|US20040020047 *||Jul 3, 2003||Feb 5, 2004||Kazuhiro Nishikawa||Multilayered circuit board forming method and multilayered circuit board|
|US20040148756 *||Nov 17, 2003||Aug 5, 2004||Pommer Richard J.||Alignment plate with matched thermal coefficient of expansion|
|US20040164400 *||Feb 24, 2004||Aug 26, 2004||Georg Meyer-Berg||Electronic component having at least one semiconductor chip on a circuit carrier and method for producing the same|
|US20040201096 *||Mar 30, 2004||Oct 14, 2004||Tomoo Iijima||Wiring circuit board, manufacturing method for the wiring circuit board, and circuit module|
|US20060014318 *||Sep 12, 2005||Jan 19, 2006||Georg Meyer-Berg||Electronic component having at least one semiconductor chip on a circuit carrier and method for producing the same|
|US20080169568 *||Aug 29, 2007||Jul 17, 2008||Tessera Interconnect Materials, Inc.||Structure and method of making interconnect element having metal traces embedded in surface of dielectric|
|US20100242270 *||Sep 30, 2010||Tomoo Iijima||Wiring circuit board, manufacturing method for the wiring circuit board, and circuit module|
|US20110147061 *||Dec 18, 2009||Jun 23, 2011||Leung Andrew K W||Circuit Board with Via Trace Connection and Method of Making the Same|
|US20110155442 *||Jun 30, 2011||Shinko Electric Industries Co., Ltd.||Multilayer wiring board|
|US20120120615 *||May 17, 2012||Leung Andrew Kw||Circuit board with via trace connection and method of making the same|
|EP0924755A2 *||Nov 30, 1998||Jun 23, 1999||CTS Corporation||Method of fabricating a multilayer circuit board|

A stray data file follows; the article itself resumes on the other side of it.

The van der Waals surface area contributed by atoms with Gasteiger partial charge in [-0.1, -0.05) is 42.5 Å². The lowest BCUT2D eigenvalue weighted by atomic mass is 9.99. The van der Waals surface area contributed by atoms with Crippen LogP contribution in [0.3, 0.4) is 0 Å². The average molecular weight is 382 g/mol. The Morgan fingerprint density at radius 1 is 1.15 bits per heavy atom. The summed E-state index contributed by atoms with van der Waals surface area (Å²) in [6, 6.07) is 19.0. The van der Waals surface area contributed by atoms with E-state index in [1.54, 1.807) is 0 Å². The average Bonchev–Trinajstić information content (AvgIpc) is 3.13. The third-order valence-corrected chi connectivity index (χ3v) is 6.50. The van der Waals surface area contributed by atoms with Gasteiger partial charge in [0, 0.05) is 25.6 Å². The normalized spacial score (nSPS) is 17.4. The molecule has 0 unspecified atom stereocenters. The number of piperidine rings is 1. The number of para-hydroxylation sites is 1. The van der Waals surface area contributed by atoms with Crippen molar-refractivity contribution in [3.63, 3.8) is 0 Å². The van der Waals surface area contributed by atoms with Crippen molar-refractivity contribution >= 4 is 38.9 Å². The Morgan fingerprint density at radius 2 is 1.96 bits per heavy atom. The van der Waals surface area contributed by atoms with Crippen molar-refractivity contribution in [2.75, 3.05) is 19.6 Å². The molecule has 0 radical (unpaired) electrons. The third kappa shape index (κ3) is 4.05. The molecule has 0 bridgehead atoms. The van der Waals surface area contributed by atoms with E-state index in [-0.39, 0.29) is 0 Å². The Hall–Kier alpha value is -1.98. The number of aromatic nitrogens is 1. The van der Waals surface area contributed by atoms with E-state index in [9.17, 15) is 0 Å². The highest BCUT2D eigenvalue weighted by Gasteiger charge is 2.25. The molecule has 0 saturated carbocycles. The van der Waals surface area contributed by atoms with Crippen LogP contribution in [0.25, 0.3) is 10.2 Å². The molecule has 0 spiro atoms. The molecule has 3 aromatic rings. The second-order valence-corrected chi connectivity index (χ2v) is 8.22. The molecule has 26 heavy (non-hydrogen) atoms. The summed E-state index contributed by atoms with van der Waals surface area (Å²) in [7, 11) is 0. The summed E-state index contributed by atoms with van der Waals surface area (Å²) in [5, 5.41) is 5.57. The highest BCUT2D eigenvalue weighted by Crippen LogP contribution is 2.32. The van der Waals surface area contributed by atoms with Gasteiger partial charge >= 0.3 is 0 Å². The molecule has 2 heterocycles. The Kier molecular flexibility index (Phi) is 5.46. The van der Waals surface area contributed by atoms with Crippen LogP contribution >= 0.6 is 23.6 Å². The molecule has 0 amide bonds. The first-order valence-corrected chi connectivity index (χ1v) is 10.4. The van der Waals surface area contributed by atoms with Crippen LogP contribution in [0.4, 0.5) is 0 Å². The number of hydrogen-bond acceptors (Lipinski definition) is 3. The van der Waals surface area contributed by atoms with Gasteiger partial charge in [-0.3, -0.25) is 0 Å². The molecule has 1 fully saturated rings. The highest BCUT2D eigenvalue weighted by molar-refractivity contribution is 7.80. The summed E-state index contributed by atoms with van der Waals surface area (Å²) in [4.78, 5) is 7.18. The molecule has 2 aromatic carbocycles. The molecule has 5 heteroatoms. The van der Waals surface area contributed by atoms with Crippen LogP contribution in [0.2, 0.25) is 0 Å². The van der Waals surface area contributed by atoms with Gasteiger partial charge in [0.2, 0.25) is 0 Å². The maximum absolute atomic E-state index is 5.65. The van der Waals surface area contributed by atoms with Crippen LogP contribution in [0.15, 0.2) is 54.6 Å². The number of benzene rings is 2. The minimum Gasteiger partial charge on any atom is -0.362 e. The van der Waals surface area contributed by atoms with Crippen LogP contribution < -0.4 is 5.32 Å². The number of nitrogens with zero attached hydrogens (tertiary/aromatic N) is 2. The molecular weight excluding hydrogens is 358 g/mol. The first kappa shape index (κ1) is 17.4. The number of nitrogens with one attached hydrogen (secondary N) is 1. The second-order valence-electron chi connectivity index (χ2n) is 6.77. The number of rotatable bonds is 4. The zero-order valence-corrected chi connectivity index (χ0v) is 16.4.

|WO1995026124A1 *||Feb 21, 1995||Sep 28, 1995||Capps David F||Integrated circuit lamination process|
|WO2006042029A2 *||Oct 6, 2005||Apr 20, 2006||Tessera Interconnect Materials, Inc.||Structure and method of making interconnect element having metal traces embedded in surface of dielectric|
|WO2006042029A3 *||Oct 6, 2005||Aug 10, 2006||Socketstrate Inc||Structure and method of making interconnect element having metal traces embedded in surface of dielectric|
|U.S. Classification||29/830, 257/E23.173, 216/17, 29/846, 216/33, 174/262, 428/901|
|International Classification||H01L23/538, H05K3/28, H05K3/46, H05K3/40, H05K3/20, H01L21/48, H05K3/42|
|Cooperative Classification||Y10T29/49126, Y10T29/49155, H01L2924/0002, Y10S428/901, H05K2201/0305, H01L2924/15312, H05K3/4038, H05K2203/0376, H05K3/4632, H05K3/423, H01L21/4857, H05K3/4617, H01L23/5383, H05K2201/0129, H05K2203/0152, H05K2201/09563, H05K2203/0726, H01L2924/09701, H05K2201/0209, H05K3/205, H05K3/28, H05K3/4069|
|European Classification||H05K3/46B2B, H05K3/46B5C, H01L23/538D, H05K3/20D, H01L21/48C4D|
|Jun 1, 1992||AS||Assignment|
Owner name: INTERNATIOINAL BUSINESS MACHINES CORPORATION, A CO
Free format text: ASSIGNMENT OF ASSIGNORS INTEREST.;ASSIGNORS:EHRENBERG, SCOTT G.;POETZINGER, JANET L.;REEL/FRAME:006170/0124
Effective date: 19920513
|Sep 3, 1996||FPAY||Fee payment|
Year of fee payment: 4
|Oct 31, 2000||REMI||Maintenance fee reminder mailed|
|Apr 8, 2001||LAPS||Lapse for failure to pay maintenance fees|
|Jun 12, 2001||FP||Expired due to failure to pay maintenance fee|
Effective date: 20010406